By Leon Suprenant | July 3, 2007
Yesterday at www.cuf.org , I received this question from a deacon in Southern California:
“I notice that the Bishop of Lincoln, Nebraska is on your advisory board. As I understand it, he has declined to cooperate with the audit concerning the steps being taken to protect our children. Could you explain his refusal and why he remains on your advisory board?”
After some initial pleasantries concerning Southern California, which for many years was my home, I gave the deacon the following reply:
Yes, we do have a sizable episcopal advisory council (btw, it’s a council, not a board with juridical authority, in case that matters to anyone), and in fact we just welcomed three more bishops to this council: Bishops Finn (KC), Yanta (Amarillo), and Jugis (Charlotte). If we were so inclined, we could probably add dozens more, as most bishops are genuinely appreciative and supportive of our efforts.
In fact, I received over forty letters from bishops thanking me for publishing Fr. Thomas Acklin’s The Unchanging Heart of the Priesthood, which sets forth a compelling, positive image of the priesthood despite contemporary challenges and scandals. Here’s a link to our book publishing arm: http://www.emmausroad.org/The-Unchanging-Heart-of-the-Priesthood-P3396C483.aspx
Bishop Fabian Bruskewitz is generally considered an exemplary prelate. Just one indication as to how highly he’s thought of by the universal Church is the fact that despite the relative insignificance of Lincoln, Nebraska, several of his priests have gone on to serve as fine bishops elsewhere (e.g., Bishops Vasa and Jackels spring immediately to mind) and others fill important posts in the Vatican Curia.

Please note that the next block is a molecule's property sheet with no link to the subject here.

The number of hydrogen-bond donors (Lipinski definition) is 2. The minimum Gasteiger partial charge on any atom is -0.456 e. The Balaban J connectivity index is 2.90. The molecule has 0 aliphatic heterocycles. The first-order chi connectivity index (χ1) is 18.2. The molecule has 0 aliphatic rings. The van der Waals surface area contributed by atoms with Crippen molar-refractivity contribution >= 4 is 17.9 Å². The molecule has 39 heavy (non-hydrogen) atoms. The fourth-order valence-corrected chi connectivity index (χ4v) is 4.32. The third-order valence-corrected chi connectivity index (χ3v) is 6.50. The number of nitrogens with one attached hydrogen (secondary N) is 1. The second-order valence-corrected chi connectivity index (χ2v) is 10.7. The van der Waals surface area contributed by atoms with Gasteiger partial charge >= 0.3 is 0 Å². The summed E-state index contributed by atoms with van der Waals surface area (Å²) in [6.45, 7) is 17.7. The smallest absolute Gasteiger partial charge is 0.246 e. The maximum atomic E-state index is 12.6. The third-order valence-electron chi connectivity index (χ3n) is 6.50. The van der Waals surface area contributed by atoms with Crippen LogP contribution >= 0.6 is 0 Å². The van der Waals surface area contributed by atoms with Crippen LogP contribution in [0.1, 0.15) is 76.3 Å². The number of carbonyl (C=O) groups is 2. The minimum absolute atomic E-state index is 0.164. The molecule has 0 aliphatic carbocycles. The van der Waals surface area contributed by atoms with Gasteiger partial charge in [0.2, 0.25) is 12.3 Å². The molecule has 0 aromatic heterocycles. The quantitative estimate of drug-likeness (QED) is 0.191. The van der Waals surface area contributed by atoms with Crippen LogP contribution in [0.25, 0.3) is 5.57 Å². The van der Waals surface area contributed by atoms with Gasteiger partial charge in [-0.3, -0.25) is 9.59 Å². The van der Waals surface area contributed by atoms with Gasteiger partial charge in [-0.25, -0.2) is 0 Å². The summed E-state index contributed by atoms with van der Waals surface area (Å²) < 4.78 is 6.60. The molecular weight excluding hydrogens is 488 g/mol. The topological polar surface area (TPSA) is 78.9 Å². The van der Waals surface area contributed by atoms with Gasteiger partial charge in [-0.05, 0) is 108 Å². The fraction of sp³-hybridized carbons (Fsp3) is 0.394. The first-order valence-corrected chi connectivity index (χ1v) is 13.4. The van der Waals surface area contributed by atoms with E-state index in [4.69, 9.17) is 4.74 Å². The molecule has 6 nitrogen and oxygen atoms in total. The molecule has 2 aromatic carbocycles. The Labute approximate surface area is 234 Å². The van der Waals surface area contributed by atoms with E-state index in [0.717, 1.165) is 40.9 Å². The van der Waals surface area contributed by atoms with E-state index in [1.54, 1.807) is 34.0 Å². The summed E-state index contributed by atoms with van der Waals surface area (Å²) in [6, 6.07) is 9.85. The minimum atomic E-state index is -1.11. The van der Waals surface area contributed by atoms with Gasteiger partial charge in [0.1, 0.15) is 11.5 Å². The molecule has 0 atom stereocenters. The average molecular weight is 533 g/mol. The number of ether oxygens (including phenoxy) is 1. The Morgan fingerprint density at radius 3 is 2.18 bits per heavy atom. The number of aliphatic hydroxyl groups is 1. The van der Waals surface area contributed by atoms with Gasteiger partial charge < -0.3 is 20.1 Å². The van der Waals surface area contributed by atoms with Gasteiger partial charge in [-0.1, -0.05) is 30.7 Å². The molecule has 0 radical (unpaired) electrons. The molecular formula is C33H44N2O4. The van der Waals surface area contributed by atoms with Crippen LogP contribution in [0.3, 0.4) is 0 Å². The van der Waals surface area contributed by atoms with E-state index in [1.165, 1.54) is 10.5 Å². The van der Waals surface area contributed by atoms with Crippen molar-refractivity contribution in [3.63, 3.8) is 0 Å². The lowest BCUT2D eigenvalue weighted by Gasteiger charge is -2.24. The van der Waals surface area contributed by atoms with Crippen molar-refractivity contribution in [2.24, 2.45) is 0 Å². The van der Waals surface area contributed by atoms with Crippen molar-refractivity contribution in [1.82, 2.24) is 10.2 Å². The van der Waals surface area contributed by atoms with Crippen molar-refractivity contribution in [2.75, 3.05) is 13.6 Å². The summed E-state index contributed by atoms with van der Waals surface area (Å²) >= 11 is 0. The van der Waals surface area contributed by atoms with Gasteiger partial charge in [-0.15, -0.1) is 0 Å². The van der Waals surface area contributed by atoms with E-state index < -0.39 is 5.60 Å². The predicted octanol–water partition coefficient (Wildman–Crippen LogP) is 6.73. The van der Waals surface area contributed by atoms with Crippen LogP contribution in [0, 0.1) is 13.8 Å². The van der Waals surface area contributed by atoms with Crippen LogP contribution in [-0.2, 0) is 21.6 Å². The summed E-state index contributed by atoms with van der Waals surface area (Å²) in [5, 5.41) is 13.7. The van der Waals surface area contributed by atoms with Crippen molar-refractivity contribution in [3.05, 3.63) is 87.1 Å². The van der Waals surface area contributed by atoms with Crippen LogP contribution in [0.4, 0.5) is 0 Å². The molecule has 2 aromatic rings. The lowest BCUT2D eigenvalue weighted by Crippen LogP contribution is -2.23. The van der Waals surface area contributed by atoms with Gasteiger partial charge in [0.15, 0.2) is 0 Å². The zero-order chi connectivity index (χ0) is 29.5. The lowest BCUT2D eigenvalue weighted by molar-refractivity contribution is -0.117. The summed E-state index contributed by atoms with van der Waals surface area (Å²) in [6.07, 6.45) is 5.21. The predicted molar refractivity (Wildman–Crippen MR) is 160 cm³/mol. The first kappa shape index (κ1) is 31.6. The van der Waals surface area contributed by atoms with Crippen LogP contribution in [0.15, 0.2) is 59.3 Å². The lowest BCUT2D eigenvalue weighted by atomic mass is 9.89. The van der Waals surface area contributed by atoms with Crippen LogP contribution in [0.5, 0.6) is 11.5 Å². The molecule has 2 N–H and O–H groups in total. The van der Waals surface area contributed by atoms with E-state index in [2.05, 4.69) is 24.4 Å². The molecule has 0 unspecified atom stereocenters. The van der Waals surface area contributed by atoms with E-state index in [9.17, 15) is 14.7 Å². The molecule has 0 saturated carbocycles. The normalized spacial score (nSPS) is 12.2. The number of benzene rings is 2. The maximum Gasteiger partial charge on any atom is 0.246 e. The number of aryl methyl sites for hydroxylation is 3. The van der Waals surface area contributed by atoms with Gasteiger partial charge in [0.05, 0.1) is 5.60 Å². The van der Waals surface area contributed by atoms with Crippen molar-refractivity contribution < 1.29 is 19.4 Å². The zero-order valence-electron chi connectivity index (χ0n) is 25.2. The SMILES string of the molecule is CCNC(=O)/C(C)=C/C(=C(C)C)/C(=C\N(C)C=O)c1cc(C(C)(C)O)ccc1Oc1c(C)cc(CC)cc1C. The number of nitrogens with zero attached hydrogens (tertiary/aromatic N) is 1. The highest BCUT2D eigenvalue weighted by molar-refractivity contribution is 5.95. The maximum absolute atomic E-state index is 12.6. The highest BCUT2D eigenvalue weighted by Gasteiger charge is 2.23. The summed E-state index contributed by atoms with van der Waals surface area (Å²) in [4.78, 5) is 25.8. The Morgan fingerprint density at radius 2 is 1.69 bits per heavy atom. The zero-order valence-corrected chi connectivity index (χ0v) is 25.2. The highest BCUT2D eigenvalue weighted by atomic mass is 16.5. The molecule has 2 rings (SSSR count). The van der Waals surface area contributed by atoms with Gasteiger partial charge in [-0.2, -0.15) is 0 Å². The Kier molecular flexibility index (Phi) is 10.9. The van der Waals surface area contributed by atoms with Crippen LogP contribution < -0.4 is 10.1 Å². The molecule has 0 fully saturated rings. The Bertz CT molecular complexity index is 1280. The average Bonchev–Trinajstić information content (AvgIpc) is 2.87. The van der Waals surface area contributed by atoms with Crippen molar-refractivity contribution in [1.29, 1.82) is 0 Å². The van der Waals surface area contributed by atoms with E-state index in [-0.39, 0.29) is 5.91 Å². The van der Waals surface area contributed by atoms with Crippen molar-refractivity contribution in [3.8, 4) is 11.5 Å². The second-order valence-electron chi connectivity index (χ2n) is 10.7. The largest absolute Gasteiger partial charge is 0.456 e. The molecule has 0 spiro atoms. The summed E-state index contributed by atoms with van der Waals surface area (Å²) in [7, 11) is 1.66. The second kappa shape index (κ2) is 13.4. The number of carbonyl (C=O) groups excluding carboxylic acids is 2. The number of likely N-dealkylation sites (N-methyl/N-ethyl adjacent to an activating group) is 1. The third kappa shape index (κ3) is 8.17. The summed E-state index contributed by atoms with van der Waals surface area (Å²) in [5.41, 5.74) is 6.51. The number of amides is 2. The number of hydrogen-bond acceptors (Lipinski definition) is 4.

More specifically, in relation to the scandals, note that there hasn’t been a priest scandal in Lincoln. Rather, there has been an explosion of wonderful vocations to the priesthood and religious life under his watch and under the watch of his predecessor, Bishop Flavin. The main reason, in my estimation, is that Bishop Bruskewitz through word and example has had the courage to teach the faith and encourage young men and women to be saints. I also know that he will not admit a young man with same-sex attractions to the priesthood. Of course, in doing that, he is simply following the commonsense wisdom and practice of the Church. Yet, in recent decades, though not so much now, there has been some fudging on this in some other dioceses and seminaries, with unhappy if not scandalous results.
Should Bishop Bruskewitz have been more “polite” in his lack of cooperation with the Review Board’s audit? Maybe. Could he have managed all this with more political correctness? Probably. But he wasn’t legally or canonically bound to cooperate, and he legitimately thinks that the whole process is at best a waste of time.
By way of example, the “safe environment” programs called for by the Review Board by their very nature infringe upon parental rights and violate the Church’s pedagogy in the area of chastity education, as set forth most recently in The Truth and Meaning of Human Sexuality (Pontifical Council for the Family, 1996). And not only that, the way they operate suggests that parents, not predatory homosexual priests, are the problem here.
I don’t mean to come off unduly harsh here, but that’s the point isn’t it? Bishop Bruskewitz is a straight shooter who, because of his heroic fidelity, is often made a target in more “liberal” Catholic publications and associations. Yet, the faithful in Lincoln in overwhelming numbers love and support their bishop. For my part, I’ve interacted with him many times over the years, and I have always found him to be a very fine and holy bishop who, as Vatican II emphasizes, makes teaching the faith in its fullness a top priority (see e.g., Lumen Gentium, no. 25, Christus Dominus, nos. 11-14).
We are proud to number him among the friends and advisors of this apostolate.
It’s fitting that this question should come up on the feast of the Apostle Thomas who, despite his initial doubt, became one of the great apostolic witnesses to the life, death, and resurrection of Christ.
The first Eucharistic Prayer refers to “all who hold and teach the Catholic faith that comes to us through the Apostles.” Bishop Bruskewitz is a worthy successor of the Apostles who has been nothing less than a champion of the Catholic faith in his fruitful, dedicated service to the teaching Church.